The U.S. automotive market has bounced back significantly stronger than expected – but could run into a “lumpy” couple months, cautioned a senior Toyota official Monday.
Demand is still off from pre-COVID forecasts, Bob Carter, the executive vice president of sales for Toyota Motor North America, or TMNA, said during a media web conference. That’s particularly true on the fleet side, though retail sales are picking up fast. The big problem is that even with North American factories back up and running, inventories are running short after a two-month industry shutdown caused by the coronavirus pandemic.
The past weekend was “the best weekend we have experienced, post-COVID,” Carter said, adding that “The market … continues to recover beyond anyone’s expectations.” But there’s a downside to the rapid rebound, warning that, “We’re entering a short-term period where … sales are going to be lumpy” due to supply shortages.
That’s in line with research released last week by LMC Automotive that estimated U.S. dealers currently have about 2.6 million vehicles in showrooms, about 1.3 million below what was on hand a year ago.
The industry was smacked hard by the pandemic, demand down by more than 30% in March and nearly 50% in April. In terms of a seasonally adjusted annual sales rate, or SAAR, that worked out to 11.3 million in March and a mere 8.6 million the following month. In fact, the April numbers dipped below what was seen during the depths of the Great Recession. By comparison, the industry sold 17.1 million vehicles for all of 2019.
While we’re only halfway through June, Carter said he expects to see the SAAR climb to 12.2 million for the full month, and hit 13.6 million for all of 2020 – a figure slightly above the average forecast from LMC, J.D. Power and IHS Markit. But industry experts caution that there are numerous uncertainties ahead, starting with the possibility of a second wave of the coronavirus, as well as the general revival of the U.S. economy.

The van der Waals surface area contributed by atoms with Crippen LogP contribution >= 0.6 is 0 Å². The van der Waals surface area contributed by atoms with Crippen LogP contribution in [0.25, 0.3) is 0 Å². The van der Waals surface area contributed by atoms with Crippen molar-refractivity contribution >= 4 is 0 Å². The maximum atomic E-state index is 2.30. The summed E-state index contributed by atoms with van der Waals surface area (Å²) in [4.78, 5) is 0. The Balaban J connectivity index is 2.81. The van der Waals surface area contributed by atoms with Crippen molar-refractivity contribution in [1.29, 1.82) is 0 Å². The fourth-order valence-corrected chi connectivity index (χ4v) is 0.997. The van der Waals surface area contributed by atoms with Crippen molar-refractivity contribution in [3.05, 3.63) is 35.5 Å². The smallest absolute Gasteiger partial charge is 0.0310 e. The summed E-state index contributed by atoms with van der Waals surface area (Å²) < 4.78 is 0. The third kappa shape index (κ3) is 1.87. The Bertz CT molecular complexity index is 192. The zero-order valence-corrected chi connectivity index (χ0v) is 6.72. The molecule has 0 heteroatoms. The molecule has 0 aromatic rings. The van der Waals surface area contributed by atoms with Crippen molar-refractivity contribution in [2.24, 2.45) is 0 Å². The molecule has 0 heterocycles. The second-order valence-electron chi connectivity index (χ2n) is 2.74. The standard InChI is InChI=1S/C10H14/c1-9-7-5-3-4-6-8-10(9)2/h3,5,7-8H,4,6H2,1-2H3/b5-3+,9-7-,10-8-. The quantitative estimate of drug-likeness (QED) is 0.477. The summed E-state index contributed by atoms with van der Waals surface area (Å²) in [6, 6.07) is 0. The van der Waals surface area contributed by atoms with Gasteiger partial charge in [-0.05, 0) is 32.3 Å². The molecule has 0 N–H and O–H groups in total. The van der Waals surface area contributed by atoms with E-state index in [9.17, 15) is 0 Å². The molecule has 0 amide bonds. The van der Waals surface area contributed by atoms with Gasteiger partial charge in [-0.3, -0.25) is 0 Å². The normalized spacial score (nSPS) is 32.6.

If unemployment and other factors lag, “We could see some effects economically” that might drag down the auto market towards winter, Carter said.
For now, though, the big worry is inventories. Dealer stocks are low when it comes to SUVs and CUVs and, in particular, the pickup trucks for which demand remained surprisingly strong, even during the lockdowns that covered the vast majority of Americans.
On the plus side, virtually all North American assembly plants are back in operation and Toyota plants, in particular “are doing very well,” said Chris Reynolds, chief administrative officer, Manufacturing & Corporate Resources, for TMNA. Even with strict protocols that have isolated a number of workers suffering from COVID-19 infections, he explained, production has continued with only the most minor interruptions.
But Reynolds acknowledged it will take some time for Toyota to fill up its own pipeline – especially if new problems crop up. New outbreaks of the disease at Mexican parts plants have “puts kinks in our supply chain (and could have) some potential impact on our production.”
While the U.S. retail market is on the upturn, the fleet market is an entirely different story, especially when it comes to the daily rental fleets who have all but stopped buying new cars due to the crash of the travel industry.
“We’re entering a short-term period where,” said Carter, “We’re going to see limited rental sales. Not just for Toyota, but for the entire industry.”
The Japanese giant has been trying to turn those lemons into lemonade, however. With those fleets cancelling orders, Toyota is redirecting the cars that would have gone into daily rental over to the retail market. That not only can help address inventory issues, said Carter, but also yields higher profit margins.